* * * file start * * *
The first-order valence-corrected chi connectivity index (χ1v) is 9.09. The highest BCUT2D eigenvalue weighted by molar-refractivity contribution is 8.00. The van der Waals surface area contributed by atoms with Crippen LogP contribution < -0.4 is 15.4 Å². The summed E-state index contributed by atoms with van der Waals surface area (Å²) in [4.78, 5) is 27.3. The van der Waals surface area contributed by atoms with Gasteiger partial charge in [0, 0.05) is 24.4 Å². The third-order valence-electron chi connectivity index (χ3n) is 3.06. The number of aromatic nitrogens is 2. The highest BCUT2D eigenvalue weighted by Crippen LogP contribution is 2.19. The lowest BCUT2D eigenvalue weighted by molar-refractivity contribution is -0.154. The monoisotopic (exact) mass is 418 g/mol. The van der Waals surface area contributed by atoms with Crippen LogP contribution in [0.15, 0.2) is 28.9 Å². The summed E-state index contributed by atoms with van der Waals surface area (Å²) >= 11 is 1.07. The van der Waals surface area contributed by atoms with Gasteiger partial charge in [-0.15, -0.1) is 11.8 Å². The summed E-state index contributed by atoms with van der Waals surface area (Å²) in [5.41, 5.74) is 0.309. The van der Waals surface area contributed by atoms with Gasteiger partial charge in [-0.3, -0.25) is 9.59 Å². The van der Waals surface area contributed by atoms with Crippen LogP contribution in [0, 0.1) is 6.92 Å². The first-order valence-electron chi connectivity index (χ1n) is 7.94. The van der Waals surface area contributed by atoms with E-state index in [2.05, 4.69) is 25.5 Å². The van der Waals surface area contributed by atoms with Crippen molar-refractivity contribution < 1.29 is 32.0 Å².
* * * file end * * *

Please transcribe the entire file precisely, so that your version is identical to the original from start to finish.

The first-order valence-corrected chi connectivity index (χ1v) is 9.09. The highest BCUT2D eigenvalue weighted by molar-refractivity contribution is 8.00. The van der Waals surface area contributed by atoms with Crippen LogP contribution < -0.4 is 15.4 Å². The summed E-state index contributed by atoms with van der Waals surface area (Å²) in [4.78, 5) is 27.3. The van der Waals surface area contributed by atoms with Gasteiger partial charge in [0, 0.05) is 24.4 Å². The third-order valence-electron chi connectivity index (χ3n) is 3.06. The number of aromatic nitrogens is 2. The highest BCUT2D eigenvalue weighted by Crippen LogP contribution is 2.19. The lowest BCUT2D eigenvalue weighted by molar-refractivity contribution is -0.154. The monoisotopic (exact) mass is 418 g/mol. The van der Waals surface area contributed by atoms with Crippen LogP contribution in [0.15, 0.2) is 28.9 Å². The summed E-state index contributed by atoms with van der Waals surface area (Å²) >= 11 is 1.07. The van der Waals surface area contributed by atoms with Gasteiger partial charge in [-0.15, -0.1) is 11.8 Å². The summed E-state index contributed by atoms with van der Waals surface area (Å²) in [5.41, 5.74) is 0.309. The van der Waals surface area contributed by atoms with Gasteiger partial charge in [-0.3, -0.25) is 9.59 Å². The van der Waals surface area contributed by atoms with Crippen LogP contribution in [0, 0.1) is 6.92 Å². The first-order valence-electron chi connectivity index (χ1n) is 7.94. The van der Waals surface area contributed by atoms with E-state index in [2.05, 4.69) is 25.5 Å². The van der Waals surface area contributed by atoms with Crippen molar-refractivity contribution < 1.29 is 32.0 Å².